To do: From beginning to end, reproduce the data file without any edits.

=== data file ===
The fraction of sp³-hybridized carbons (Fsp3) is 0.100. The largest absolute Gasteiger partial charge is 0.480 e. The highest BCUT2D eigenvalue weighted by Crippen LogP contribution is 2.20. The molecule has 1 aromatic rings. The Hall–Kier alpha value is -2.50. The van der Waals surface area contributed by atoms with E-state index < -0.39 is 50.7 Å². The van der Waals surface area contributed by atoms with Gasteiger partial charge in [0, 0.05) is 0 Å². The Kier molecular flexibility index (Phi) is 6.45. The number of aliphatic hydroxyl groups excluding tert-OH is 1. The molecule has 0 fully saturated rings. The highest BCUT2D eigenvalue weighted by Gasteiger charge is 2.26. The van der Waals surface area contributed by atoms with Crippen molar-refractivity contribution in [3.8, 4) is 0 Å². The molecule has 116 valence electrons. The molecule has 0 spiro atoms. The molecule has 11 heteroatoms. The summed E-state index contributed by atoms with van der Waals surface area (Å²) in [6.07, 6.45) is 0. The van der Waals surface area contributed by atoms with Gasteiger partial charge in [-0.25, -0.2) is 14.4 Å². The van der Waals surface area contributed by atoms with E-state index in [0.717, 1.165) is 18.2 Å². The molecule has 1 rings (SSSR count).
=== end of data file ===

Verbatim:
The fraction of sp³-hybridized carbons (Fsp3) is 0.100. The largest absolute Gasteiger partial charge is 0.480 e. The highest BCUT2D eigenvalue weighted by Crippen LogP contribution is 2.20. The molecule has 1 aromatic rings. The Hall–Kier alpha value is -2.50. The van der Waals surface area contributed by atoms with E-state index < -0.39 is 50.7 Å². The van der Waals surface area contributed by atoms with Gasteiger partial charge in [0, 0.05) is 0 Å². The Kier molecular flexibility index (Phi) is 6.45. The number of aliphatic hydroxyl groups excluding tert-OH is 1. The molecule has 0 fully saturated rings. The highest BCUT2D eigenvalue weighted by Gasteiger charge is 2.26. The van der Waals surface area contributed by atoms with Crippen molar-refractivity contribution in [3.8, 4) is 0 Å². The molecule has 116 valence electrons. The molecule has 0 spiro atoms. The molecule has 11 heteroatoms. The summed E-state index contributed by atoms with van der Waals surface area (Å²) in [6.07, 6.45) is 0. The van der Waals surface area contributed by atoms with Gasteiger partial charge in [-0.25, -0.2) is 14.4 Å². The van der Waals surface area contributed by atoms with E-state index in [0.717, 1.165) is 18.2 Å². The molecule has 1 rings (SSSR count).